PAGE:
9

When I was using apache2 server, setting default umask in /etc/apache2/envvars to 0002 used to solve all my permissions problems. Now that I am trying to setup nginx/php-fpm, I have come across the same problems when files are created with improper permissions.

Is there umask setting in nginx or php-fpm?

3

I managed to resolve this for myself by adding umask 0002 to /etc/init/php-fpm.conf (not /etc/init.d/php-fpm). See How to trace where php5-fpm umask settings are coming from on ubuntu for an explanation.

3

Taken from the other answer's linked question:

if you use systemd [i.e. Ubuntu 16.04], then edit /lib/systemd/system/php5-fpm.service
And edit chapter "Service":

[Service]
UMask=0002
  • 1
    It's best not to change service files themselves. Or the changes would be lost one day, when corresponding package would be updated. Override settings via /etc/systemd/system/<service>.service.d dirs. – x-yuri Feb 8 at 20:23
3

Thanks to Blossoming_Flower's answer and an answer on unix.stackechange...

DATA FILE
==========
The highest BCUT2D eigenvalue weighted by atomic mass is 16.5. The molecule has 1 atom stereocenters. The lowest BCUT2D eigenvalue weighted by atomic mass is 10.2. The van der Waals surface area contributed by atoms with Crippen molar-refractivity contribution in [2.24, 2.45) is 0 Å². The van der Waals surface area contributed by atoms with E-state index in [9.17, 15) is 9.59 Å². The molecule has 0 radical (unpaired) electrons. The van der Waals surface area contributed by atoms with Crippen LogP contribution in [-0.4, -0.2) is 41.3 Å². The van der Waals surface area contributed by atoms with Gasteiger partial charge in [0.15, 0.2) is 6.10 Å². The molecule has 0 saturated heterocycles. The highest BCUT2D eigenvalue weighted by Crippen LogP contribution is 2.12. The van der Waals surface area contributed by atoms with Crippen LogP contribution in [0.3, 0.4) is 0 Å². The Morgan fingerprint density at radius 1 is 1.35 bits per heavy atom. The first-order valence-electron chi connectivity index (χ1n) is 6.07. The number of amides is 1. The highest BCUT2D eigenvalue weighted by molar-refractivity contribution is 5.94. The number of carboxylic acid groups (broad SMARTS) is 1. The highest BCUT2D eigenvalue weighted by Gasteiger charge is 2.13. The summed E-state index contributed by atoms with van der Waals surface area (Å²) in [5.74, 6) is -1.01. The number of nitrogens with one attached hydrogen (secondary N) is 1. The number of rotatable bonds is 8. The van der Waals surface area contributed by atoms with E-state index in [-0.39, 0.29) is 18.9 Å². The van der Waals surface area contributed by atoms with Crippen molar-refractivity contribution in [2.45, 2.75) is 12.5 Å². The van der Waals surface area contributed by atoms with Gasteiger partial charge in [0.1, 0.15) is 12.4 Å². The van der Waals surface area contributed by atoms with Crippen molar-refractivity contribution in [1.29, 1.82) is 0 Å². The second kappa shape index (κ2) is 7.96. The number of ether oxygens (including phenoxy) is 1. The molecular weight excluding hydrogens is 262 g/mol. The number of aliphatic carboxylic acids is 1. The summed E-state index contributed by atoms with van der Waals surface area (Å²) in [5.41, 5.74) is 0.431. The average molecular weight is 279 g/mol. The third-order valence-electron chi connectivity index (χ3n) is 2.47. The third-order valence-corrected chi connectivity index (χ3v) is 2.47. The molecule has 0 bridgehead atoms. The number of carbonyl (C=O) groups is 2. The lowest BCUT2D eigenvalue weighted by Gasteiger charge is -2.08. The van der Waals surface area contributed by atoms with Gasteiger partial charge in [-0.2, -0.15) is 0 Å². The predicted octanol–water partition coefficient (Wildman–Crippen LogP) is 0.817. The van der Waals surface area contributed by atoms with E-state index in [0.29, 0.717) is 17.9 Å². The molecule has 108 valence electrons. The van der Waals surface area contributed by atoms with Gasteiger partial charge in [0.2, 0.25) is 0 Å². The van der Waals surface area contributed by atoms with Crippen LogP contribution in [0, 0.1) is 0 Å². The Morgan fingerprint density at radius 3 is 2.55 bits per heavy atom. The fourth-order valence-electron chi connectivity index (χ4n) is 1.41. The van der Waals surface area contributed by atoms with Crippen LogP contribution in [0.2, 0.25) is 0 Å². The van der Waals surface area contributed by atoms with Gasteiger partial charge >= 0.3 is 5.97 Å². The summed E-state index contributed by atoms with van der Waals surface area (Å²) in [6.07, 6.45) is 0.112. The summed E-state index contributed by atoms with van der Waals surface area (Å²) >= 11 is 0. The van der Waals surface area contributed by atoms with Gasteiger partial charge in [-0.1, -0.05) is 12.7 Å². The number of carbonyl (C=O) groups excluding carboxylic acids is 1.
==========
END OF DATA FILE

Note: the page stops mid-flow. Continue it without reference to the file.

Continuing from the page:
The best way seems to do as Blossoming _Flower says, but do it with an override file instead of editing a system file that may get replaced by a reinstall/upgrade by your distribution.

To do this you do (I'm on php 7.0 but adjust for your version)

systemctl edit php7.0-fpm.service

which will automatically create (or edit if already exists) a file at /etc/systemd/system/php7.0-fpm.service.d/override.conf.

You can put Blossoming_Flower's suggested content on its own in that file. Systemd will then overwrite the distribution's settings with this one, in effect adding a umask setting.

Then just systemctl daemon-reload && systemctl restart php7.0-fpm and you're done.

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